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Nicky Souness, a South African expedition guide prepares a flotilla of kayaks in the Yalour Islands, Antarctica. ( photo by Acacia Johnson for TIME )

News Spotlight
on TIME: Breaking the Ice Ceiling: The Women Working in Antarctica Today
acacia johnson
Apr 29, 2019
By Maïa Booker | Photographs by Acacia JohnsonMarch 8, 2019

Photographer and Alaska native Acacia Johnson first visited Antarctica in 2010 as a tourist. From then on, working there became a passion: she was fascinated to see how the ice there was changing, and to experience the feeling of traveling back in time to an era untouched by humans. “The scale of human presence on earth — infinitely small, is felt in Antarctica. 

There’s a reason why this entire continent is devoted to science and peace,” she notes.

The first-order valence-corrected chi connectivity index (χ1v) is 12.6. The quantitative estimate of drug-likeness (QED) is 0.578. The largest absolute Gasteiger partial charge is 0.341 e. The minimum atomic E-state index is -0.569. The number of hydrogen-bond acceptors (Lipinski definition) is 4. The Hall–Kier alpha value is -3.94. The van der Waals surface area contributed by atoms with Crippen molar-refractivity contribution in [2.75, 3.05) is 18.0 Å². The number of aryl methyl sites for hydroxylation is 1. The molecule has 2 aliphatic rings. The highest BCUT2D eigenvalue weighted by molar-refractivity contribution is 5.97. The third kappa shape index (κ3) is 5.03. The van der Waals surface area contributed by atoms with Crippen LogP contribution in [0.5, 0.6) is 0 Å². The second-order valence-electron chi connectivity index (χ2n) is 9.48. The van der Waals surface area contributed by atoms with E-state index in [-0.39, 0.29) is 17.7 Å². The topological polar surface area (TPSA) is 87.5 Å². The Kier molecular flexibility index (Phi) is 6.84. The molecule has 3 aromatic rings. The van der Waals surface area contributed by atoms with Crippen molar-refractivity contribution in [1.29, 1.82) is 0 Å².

When previously working on expeditions, Johnson had often been one of the only women on a team. That was different in Antarctica, where women made up at least half of her team of logistics coordinators, guides and scientists. But this was not always the case. For years, Antarctica was a hostile place for women, and they faced significant political and social obstacles if they wanted to go.
 
     Meet the Female Scientists and Explorers Working in Antarctica Today
         "I love being a woman in a man's world" 
     
 

Acacia Johnson | Photographer

Acacia Johnson is a photographer from Alaska, focused on human relationships to the earth's Polar Regions.
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